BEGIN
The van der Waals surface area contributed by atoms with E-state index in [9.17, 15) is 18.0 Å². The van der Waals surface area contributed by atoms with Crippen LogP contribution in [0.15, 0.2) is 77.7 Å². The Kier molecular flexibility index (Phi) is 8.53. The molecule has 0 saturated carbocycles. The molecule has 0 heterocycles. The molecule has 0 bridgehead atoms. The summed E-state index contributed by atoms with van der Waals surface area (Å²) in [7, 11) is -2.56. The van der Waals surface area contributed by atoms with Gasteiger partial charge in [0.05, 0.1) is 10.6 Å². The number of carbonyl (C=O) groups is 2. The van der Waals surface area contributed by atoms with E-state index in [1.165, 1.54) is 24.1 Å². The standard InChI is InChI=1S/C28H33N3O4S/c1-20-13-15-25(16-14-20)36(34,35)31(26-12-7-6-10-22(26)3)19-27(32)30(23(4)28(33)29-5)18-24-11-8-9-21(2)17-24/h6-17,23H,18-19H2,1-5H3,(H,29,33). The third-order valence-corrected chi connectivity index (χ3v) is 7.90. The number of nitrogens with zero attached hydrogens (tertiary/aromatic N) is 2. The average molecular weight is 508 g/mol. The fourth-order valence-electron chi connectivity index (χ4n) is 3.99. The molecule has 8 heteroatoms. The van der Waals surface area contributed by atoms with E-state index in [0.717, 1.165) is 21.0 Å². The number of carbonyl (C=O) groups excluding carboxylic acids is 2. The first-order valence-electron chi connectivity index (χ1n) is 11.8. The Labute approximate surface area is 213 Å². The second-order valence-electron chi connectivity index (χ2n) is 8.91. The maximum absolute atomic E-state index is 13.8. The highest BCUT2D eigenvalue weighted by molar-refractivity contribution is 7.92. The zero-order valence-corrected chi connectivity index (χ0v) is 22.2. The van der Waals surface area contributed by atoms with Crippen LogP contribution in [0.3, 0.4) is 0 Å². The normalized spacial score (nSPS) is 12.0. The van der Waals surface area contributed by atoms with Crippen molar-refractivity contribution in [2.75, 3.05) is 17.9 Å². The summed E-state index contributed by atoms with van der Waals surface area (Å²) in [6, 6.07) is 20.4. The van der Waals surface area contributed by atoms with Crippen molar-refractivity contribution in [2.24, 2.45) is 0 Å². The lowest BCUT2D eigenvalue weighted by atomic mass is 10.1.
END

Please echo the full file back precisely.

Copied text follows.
The van der Waals surface area contributed by atoms with E-state index in [9.17, 15) is 18.0 Å². The van der Waals surface area contributed by atoms with Crippen LogP contribution in [0.15, 0.2) is 77.7 Å². The Kier molecular flexibility index (Phi) is 8.53. The molecule has 0 saturated carbocycles. The molecule has 0 heterocycles. The molecule has 0 bridgehead atoms. The summed E-state index contributed by atoms with van der Waals surface area (Å²) in [7, 11) is -2.56. The van der Waals surface area contributed by atoms with Gasteiger partial charge in [0.05, 0.1) is 10.6 Å². The number of carbonyl (C=O) groups is 2. The van der Waals surface area contributed by atoms with E-state index in [1.165, 1.54) is 24.1 Å². The standard InChI is InChI=1S/C28H33N3O4S/c1-20-13-15-25(16-14-20)36(34,35)31(26-12-7-6-10-22(26)3)19-27(32)30(23(4)28(33)29-5)18-24-11-8-9-21(2)17-24/h6-17,23H,18-19H2,1-5H3,(H,29,33). The third-order valence-corrected chi connectivity index (χ3v) is 7.90. The number of nitrogens with zero attached hydrogens (tertiary/aromatic N) is 2. The average molecular weight is 508 g/mol. The fourth-order valence-electron chi connectivity index (χ4n) is 3.99. The molecule has 8 heteroatoms. The van der Waals surface area contributed by atoms with E-state index in [0.717, 1.165) is 21.0 Å². The number of carbonyl (C=O) groups excluding carboxylic acids is 2. The first-order valence-electron chi connectivity index (χ1n) is 11.8. The Labute approximate surface area is 213 Å². The second-order valence-electron chi connectivity index (χ2n) is 8.91. The maximum absolute atomic E-state index is 13.8. The highest BCUT2D eigenvalue weighted by molar-refractivity contribution is 7.92. The zero-order valence-corrected chi connectivity index (χ0v) is 22.2. The van der Waals surface area contributed by atoms with Crippen LogP contribution in [0.3, 0.4) is 0 Å². The normalized spacial score (nSPS) is 12.0. The van der Waals surface area contributed by atoms with Crippen molar-refractivity contribution in [2.75, 3.05) is 17.9 Å². The summed E-state index contributed by atoms with van der Waals surface area (Å²) in [6, 6.07) is 20.4. The van der Waals surface area contributed by atoms with Crippen molar-refractivity contribution in [2.24, 2.45) is 0 Å². The lowest BCUT2D eigenvalue weighted by atomic mass is 10.1.